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SC National Guard deploys 650 soldiers to Washington, DC, for Joe Biden's inauguration

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Soldiers with the S.C. National Guard receive a briefing from U.S. Army Maj. Gen. Van McCarty, the adjutant general for South Carolina, at the guard readiness center in Mount Pleasant. The briefing came ahead of traveling to the District of Columbia in support of the 59th Presidential Inauguration. Sgt. Brian Calhoun, South Carolina National Guard/Provided

An estimated 650 soldiers from the S.C. Army National Guard are deploying to Washington, D.C., as part of the protective presence in the Nation's Capitol ahead of President-elect Joe Biden's inauguration Wednesday.

The guardsmen from the Palmetto State are joining around 20,000 other soldiers in the District of Columbia. Their orders follow the violent Capitol Hill protests that left five dead earlier this month. 

The unit's duties will include manning traffic control points, parking coordination and managing the flow of crowds to ensure spectators are able to move around as part of the inauguration events.

While tensions and fears of more riots ahead of Biden's oath-taking are growing, S.C. National Guard spokeswoman Jessica Donnelly said the mission is "no different than the support we have done for past inaugurations."

Donnelly declined to say where the guardsmen were being housed or staying over the coming days. Photos of soldiers resting in the Capitol rotunda went viral this week ahead of more military assets traveling to Washington ahead of Wednesday's ceremony.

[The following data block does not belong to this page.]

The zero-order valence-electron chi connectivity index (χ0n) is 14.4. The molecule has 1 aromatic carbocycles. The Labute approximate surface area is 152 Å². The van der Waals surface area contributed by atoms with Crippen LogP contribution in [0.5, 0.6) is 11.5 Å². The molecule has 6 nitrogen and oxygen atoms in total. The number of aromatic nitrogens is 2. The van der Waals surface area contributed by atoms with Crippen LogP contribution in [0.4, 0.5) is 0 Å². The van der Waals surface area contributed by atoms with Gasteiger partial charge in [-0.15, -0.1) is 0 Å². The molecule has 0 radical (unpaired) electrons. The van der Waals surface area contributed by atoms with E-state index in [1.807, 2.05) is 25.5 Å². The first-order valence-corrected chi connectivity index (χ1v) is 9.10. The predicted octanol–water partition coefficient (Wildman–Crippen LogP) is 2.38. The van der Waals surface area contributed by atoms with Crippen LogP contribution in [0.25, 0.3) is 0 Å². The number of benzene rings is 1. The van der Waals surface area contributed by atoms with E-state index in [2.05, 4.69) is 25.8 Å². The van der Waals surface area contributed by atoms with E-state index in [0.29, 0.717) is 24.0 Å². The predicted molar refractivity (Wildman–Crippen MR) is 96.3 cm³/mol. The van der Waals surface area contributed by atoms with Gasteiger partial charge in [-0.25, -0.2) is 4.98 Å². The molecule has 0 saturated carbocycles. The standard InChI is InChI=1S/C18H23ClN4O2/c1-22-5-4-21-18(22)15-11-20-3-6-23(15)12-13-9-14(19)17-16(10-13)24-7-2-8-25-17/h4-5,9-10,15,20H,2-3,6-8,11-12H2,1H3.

The spokeswoman also did not disclose when they would be leaving or when they'd return, citing "operational security" concerns.

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When asked if they would be arriving coming armed, Donnelly said "civilian law enforcement is responsible for safety and security of all personnel during the inaugural events."

Last year was hectic for the S.C. National Guard. In addition to numerous flood events, hurricanes and a global pandemic, guardsmen were deployed to Washington, D.C., this summer amid racial justice protests and civil unrest. 

Two members of the guard were struck by lightning in June while providing security outside the White House during the protest deployment, and D.C. Mayor Muriel Bowser ended up pushing them out of the city several days after their arrival.

"This past year was historically busy for the National Guard and we are prepared to continue meeting the demands of 2021," said U.S. Army Maj. Gen. R. Van McCarty, the adjutant general for South Carolina.

"Our soldiers and airmen have been actively supporting the COVID-19 response efforts in the state for more than 300 days and now we will also be joining other states and territories in our nation's capital in support of the Presidential Inauguration," his message continued.

Reach Thomas Novelly at 843-937-5713. Follow him @TomNovelly on Twitter. 

Thomas Novelly is a political reporter based in Charleston. He also covers the military community and veterans throughout South Carolina. Previously, he wrote for the Courier Journal in Kentucky. He is a fan of Southern rock, bourbon and horse racing.

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